[Andy Bentley. Kirby's New Gods Epic. Every issue. I was late putting this up folks. Sorry. End of term stuff, as usual.]
“Darkseid and Sons”
The final issue of The New Gods appropriately contains the most conclusive and important chapter of the Fourth World Saga to date. The issue features the second battle between Kalibak and and Orion, but this iteration has more depth and meaning. Kirby also reveals more backstory around Darkseid which makes his tale more shakespearean than totalitarian. Although it isn’t the ending Kirby hoped for, he finds an appropriate one for the situation.
After an opening prologue where Kalibak breaks free from the police force, the scene shifts to Orion and Lightray at their friend Dave Lincon’s apartment. Here, Orion is at his most manic and crazed. Kirby might has well drawn foam on the corners of his mouth. This characterization is unfortunately the one Morrison uses for his JLA run. I much rather the stoic and passionate version found in the early issues of the saga which is similar to the take Bruce Timm had in the recent DC cartoons. Although the attitude is grating, Orion’s point is quite welcome. His argument to Lightray is that they must be more proactive and take the fight to the villains of Apokolips. An organized effort from New Genesis to take on the invaders from Apokolips is something I have been looking forward to for quite a while. The point becomes moot when Orion learns of Kalibak has escaped and is moving quickly toward their location.
The scene then shifts to Apokolips where Darkseid reveals to Dessad that Kalibak and Orion are both the sons of Darkseid, but have separate mothers. Kalibak’s mother was a sorceress by the name of Suli whom was murdered by Desaad under the instruction of Darkseid’s mother, Queen Heggra. A little sop opera-y, yes but it makes the character dynamics much more interesting. Desaad transforms from obedient bootlicker of Darkseid to an opportunistic sadist. When Orion and Kalibak battle over a crumbling city, it is essentially over the love of their father.
Orion challenges Kalibak to battle, but only after Lightray has been incapacitated. This rule of uninterrupted battle speaks to the aristocratic and somewhat outdated nature of New Genesis. Kalibak quickly gains the upper hand due to an sudden increase in power. Observing from above, Darkseid finds this development both disappointing and suspicious. He finds Desaad in a corner using his technology to siphon the energy off of Kalibak and in turn amping up Kalibak’s powers. This is the final defiance for Darkseid and he uses the Omega effect to obliterate Desaad from existence. For Kirby to off a main character like Desaad is somewhat shocking, but the title’s imminent cancellation certainly factored into the decision.
Back on Earth, Kalibak has lost his advantage and Orion has gained the upper hand. Orion spouts generic bravado throughout the contest and even alludes to the brotherly connection. This is distracting as Orion seemed unaware of this connection in the prior battle. It’s almost as if Orion gained knowledge of the connection through the previous scene in this issue between Darkseid and Desaad. Orion delivers a final blow and raises Kalibak’s broken body over his head but is suddenly interrupted. The Black Racer, the New God’s specter of death, has come upon them and declared that death approaches them both, but only one will be taken. A massive swirl of wind forms around them and once it dissipates, only Orion remains. The series ends on a final proclamation by Orion that he will end the war in a battle between his father in the fire pits of Apokolips!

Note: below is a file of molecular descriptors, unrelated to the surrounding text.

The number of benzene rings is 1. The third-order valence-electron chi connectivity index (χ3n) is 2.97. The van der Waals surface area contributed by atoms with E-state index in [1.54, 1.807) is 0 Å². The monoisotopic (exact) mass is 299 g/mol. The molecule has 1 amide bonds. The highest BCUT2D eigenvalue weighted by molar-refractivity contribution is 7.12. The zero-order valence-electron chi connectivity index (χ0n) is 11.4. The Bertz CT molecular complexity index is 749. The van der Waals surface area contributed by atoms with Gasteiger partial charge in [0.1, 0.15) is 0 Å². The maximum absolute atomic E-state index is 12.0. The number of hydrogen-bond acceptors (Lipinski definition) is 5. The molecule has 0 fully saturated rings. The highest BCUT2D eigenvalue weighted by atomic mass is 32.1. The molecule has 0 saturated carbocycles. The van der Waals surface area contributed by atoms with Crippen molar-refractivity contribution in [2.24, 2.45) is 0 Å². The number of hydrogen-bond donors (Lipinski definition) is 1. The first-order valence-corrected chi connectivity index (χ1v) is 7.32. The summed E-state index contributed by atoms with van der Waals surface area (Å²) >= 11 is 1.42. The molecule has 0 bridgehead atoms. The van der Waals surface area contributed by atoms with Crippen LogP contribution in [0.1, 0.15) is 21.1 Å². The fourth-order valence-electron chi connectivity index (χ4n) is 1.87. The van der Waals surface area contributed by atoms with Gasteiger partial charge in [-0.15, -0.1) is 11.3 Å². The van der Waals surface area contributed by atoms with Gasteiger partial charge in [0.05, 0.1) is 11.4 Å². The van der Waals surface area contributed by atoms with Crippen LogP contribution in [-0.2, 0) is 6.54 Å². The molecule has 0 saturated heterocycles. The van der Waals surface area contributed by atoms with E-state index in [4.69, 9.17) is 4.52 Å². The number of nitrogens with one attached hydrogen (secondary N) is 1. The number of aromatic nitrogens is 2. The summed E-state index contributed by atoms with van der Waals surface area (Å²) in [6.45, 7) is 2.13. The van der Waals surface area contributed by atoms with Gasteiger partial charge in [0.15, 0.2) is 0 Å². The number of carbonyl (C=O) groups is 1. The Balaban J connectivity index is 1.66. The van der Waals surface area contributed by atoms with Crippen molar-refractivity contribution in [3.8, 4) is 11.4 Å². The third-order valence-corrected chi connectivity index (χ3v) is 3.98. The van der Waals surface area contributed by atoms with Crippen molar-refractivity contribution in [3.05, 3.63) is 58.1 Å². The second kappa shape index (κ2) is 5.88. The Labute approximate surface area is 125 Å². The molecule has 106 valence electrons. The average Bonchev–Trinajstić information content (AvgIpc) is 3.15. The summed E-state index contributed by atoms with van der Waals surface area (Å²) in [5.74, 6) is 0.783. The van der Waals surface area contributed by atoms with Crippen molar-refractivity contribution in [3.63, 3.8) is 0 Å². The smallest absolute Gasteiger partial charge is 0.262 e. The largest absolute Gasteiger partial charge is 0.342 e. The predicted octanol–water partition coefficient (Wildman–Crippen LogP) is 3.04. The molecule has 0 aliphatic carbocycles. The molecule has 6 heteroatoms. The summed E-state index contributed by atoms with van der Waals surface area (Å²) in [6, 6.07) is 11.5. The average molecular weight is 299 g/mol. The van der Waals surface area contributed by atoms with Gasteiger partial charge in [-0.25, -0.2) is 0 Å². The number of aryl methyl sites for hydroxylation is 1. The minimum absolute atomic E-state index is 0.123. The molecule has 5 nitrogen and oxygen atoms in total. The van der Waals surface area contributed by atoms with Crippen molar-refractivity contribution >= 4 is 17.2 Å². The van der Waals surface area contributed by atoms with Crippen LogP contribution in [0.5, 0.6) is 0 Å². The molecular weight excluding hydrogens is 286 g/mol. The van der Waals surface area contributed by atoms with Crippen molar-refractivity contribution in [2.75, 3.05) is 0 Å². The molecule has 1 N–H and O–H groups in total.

Looking back on the series as a whole, it was clearly strongest of the three and contained the issues Kirby remembered most fondly. The stories were most successful when they made human connections between the Gods such as the excellent tale, “The Pact!”. Although each tale had a united continuity, there often seemed to be a lack of direction. Orion and Lightray put out several fires by the invaders from Apokolips, but they never traveled to battle the enemy at the source. Similarly, Darkseid seemed unfocused on his drive for the Anti-life equation after the first few issues. Credit to Kirby for at least attempting to portray how this invasion affected the human populace, however this also falls a bit short.
Am I disappointed that Orion and Darkseid didn’t have their final showdown? Yes and no. The battle is the story’s ultimate climax and without it, it does seem rather unfinished. Partly because our characters have been splintered since the opening issues and it would have been great to see them reunite at the end. Other creators have tried to conclude the Fourth World, but I wanted to see how the original creator did it. However once I read about the abrupt cancellation, I realized he didn’t have to time or the pages to tell that final tale. So the massive battle is left up to our own imaginations which can often be the most effective. Think of Ben Kenobi and Anakin Skywalker in Star Wars. Two men in a semi father/son relationship who are rumored to have it out on a lava filled planet. Sounds a bit familiar, huh? And while Revenge of the Sith is the only one of those movies I’ll ever re-watch, the execution could never live up to what was going through my head all those years.
But I’m getting ahead of myself. We have 8 issues of Mister Miracle remaining before we tackle Jack’s return to the Fourth World saga. Let’s see how those go first.